An official can certainly "show 'em who's the boss" and forfeit the game. If that happens, I'm sure that the assignor, conference commissioner, AD's, & others "powers that be" will support the official. We both know that the official isn't ALWAYS right and that there is definitely more than one way to handle a situation. In my opinion, If I have to forfeit a game, then I feel like I didn't handle the situation as well as it could have been. It is only the extreme circumstance that calls for a forfeit; haven't personally experienced one in 15yrs of doing all levels from youth bball up to D2 college games....
Nice post. For anyone looking for ways to manage coaches, you might consider Verbal Judo - the Gentle Art of Persuasion. the author, a former beat cop among other things, talks about learning how to get people to do what he really wanted -- and part of that was figuring out what he really wanted them to do and what might induce them to do it. Not a be-all-and-end-all book, but interesting thoughts on managing other people. (As officials, we need to have confidence and thick skins, which leads many of us (like cops) toward more authoratarian models -- which aren't always the most conducive toward getting to the right place.)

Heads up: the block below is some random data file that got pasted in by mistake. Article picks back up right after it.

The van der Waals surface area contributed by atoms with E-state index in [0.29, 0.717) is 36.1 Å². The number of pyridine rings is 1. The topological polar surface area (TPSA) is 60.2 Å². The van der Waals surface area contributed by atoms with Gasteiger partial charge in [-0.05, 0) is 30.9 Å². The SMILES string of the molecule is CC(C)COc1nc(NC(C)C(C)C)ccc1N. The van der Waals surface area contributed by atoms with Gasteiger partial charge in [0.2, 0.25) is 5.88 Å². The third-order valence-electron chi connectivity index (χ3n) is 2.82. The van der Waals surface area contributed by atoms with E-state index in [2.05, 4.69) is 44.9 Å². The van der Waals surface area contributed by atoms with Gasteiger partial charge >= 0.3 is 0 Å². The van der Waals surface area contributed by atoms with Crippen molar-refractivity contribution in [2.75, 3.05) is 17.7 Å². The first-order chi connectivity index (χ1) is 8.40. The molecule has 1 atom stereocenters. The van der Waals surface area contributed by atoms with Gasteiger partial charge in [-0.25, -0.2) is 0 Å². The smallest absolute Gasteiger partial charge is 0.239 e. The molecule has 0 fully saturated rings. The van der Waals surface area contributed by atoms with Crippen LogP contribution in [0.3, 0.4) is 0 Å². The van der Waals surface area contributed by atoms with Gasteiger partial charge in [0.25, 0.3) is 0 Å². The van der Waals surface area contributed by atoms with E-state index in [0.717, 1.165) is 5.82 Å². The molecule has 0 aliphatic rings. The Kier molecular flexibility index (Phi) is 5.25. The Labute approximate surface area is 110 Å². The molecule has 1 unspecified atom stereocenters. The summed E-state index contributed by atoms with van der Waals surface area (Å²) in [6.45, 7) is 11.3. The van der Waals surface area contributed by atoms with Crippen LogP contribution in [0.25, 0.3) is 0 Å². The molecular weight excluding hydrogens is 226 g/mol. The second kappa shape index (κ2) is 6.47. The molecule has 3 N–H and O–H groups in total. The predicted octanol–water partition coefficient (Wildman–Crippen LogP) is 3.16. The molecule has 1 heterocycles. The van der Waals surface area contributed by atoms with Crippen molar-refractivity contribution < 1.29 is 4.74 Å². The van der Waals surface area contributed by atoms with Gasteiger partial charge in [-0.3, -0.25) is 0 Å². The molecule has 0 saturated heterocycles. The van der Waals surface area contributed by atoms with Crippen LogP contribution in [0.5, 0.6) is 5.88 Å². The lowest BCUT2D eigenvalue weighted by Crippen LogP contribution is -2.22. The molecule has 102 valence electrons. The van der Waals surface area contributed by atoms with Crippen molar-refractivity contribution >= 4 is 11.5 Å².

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Old Tue Feb 17, 2015, 01:10pm
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Originally Posted by twocentsworth View Post
Food for thought...

Maybe it's just me, but when someone, who is clearly upset/emotional , is asked a "loaded" question ("Do you want me to?....") or issued a challenging statement ("If you don't ____, then I will ___!"), 9 out of 10 times you're going to get an emotional response - "GO AHEAD!".